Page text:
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Off-Road Rules

Should you be able to drive anywhere you damn well please? An alliance of local officials and timber, mining, and off-road-vehicle lobbyists—along with their friends in the White House—have dug up a Civil-War-era statute to stake road claims all over the West.

| Sat Jun. 30, 2007 3:00 AM EDT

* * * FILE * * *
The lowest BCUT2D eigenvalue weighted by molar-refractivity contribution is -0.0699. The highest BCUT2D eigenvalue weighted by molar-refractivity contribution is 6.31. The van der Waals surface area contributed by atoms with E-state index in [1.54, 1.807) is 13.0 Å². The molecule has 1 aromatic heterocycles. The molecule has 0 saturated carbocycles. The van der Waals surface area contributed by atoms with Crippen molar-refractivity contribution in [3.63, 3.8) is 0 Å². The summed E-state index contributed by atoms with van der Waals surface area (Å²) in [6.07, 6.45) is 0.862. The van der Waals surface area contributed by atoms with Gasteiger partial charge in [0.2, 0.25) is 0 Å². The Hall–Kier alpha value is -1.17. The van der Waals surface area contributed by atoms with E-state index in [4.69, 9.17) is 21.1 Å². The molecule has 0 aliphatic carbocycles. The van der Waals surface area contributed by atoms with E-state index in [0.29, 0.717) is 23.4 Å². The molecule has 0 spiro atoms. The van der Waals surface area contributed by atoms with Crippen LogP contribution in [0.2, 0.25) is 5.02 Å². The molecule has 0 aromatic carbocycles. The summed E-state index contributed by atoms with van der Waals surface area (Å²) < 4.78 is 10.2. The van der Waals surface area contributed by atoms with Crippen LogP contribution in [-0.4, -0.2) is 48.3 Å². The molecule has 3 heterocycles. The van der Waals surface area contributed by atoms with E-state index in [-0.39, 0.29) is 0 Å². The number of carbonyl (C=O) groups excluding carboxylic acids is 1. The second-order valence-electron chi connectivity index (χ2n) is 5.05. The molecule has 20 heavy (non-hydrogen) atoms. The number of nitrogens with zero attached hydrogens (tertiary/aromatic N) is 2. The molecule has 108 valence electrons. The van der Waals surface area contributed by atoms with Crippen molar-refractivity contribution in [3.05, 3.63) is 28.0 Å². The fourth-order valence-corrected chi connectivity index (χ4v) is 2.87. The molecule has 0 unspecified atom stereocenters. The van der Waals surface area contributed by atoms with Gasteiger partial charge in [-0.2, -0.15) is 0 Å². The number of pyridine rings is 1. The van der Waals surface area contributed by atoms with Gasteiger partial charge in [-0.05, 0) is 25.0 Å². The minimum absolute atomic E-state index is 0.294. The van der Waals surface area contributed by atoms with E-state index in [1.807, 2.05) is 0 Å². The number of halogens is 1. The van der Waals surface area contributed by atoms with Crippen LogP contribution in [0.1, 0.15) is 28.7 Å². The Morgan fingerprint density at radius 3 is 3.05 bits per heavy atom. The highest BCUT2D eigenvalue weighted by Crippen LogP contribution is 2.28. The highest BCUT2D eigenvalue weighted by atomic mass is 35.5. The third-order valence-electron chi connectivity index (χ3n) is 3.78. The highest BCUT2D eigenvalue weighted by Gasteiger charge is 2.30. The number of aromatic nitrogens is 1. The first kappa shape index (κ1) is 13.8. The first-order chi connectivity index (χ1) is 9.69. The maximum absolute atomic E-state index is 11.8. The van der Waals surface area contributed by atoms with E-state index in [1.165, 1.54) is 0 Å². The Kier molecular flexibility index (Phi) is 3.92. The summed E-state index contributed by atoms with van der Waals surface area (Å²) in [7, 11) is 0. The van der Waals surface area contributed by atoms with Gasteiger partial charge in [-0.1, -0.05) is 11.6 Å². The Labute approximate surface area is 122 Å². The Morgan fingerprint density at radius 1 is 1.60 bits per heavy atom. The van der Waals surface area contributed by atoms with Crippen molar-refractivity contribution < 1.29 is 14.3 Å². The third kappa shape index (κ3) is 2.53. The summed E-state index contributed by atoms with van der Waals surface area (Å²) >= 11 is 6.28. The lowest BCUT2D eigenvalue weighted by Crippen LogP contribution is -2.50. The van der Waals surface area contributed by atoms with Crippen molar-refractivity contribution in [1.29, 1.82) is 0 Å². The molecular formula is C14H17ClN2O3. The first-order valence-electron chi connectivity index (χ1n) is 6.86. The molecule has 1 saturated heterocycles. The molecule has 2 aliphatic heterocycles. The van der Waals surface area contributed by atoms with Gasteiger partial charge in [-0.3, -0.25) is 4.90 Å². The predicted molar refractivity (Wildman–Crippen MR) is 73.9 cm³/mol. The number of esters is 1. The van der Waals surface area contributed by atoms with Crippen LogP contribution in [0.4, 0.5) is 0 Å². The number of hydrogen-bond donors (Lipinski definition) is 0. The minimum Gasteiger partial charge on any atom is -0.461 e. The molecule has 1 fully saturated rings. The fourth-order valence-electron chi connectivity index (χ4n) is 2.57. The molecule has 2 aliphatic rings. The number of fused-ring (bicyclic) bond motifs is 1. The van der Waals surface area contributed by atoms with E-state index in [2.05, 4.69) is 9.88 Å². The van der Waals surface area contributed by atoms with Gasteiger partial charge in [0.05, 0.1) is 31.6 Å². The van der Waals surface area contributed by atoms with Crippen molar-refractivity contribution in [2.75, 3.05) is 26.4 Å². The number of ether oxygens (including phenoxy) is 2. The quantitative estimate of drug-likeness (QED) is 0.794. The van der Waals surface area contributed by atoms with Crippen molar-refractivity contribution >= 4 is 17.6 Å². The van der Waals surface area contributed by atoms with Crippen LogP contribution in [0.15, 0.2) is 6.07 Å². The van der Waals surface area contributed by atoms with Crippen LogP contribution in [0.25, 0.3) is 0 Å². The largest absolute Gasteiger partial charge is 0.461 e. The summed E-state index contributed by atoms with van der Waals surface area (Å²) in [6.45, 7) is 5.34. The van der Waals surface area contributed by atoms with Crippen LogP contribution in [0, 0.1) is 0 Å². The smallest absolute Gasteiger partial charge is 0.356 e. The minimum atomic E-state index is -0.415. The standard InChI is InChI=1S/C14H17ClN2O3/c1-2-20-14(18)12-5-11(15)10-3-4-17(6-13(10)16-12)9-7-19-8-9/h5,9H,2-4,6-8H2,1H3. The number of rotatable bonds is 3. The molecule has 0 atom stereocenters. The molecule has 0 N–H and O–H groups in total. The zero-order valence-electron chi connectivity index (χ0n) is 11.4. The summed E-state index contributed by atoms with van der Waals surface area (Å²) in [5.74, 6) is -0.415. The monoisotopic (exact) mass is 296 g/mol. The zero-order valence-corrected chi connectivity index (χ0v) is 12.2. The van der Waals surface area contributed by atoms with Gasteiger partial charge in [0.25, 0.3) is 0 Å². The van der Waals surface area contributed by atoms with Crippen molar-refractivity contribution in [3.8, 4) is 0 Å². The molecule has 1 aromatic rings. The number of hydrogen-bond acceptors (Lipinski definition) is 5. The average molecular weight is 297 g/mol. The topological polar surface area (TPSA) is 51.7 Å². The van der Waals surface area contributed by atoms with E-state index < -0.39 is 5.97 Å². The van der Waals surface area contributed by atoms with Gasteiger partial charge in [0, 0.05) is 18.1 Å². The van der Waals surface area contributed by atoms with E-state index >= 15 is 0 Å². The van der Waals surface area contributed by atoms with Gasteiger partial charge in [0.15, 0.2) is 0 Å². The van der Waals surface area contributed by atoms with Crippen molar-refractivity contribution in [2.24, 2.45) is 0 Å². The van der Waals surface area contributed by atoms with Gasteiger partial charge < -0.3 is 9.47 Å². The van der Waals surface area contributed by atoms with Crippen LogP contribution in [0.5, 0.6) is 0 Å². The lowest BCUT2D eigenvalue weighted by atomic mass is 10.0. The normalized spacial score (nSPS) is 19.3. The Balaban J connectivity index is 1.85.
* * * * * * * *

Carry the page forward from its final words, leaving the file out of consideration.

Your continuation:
For Kiley Miller and John Rzeczycki, owners of 160 acres of wild desert outside Moab, Utah, Easter brings jeeps. Hummers, too, and modified pickups, and stripped-down rock crawlers—by the tens of thousands they descend on Moab for the annual Easter Jeep Safari, one of the nation's largest off-road-vehicle events. The jeeps whine through gears on a windswept uplift named Black Ridge near the couple's property, leaving a spoor of beer cans and brake fluid. Once, a group of jeepers left a message on one of the Private Property signs Miller and Rzeczyckihad put up—a noose, as carefully knotted as a girl's braid.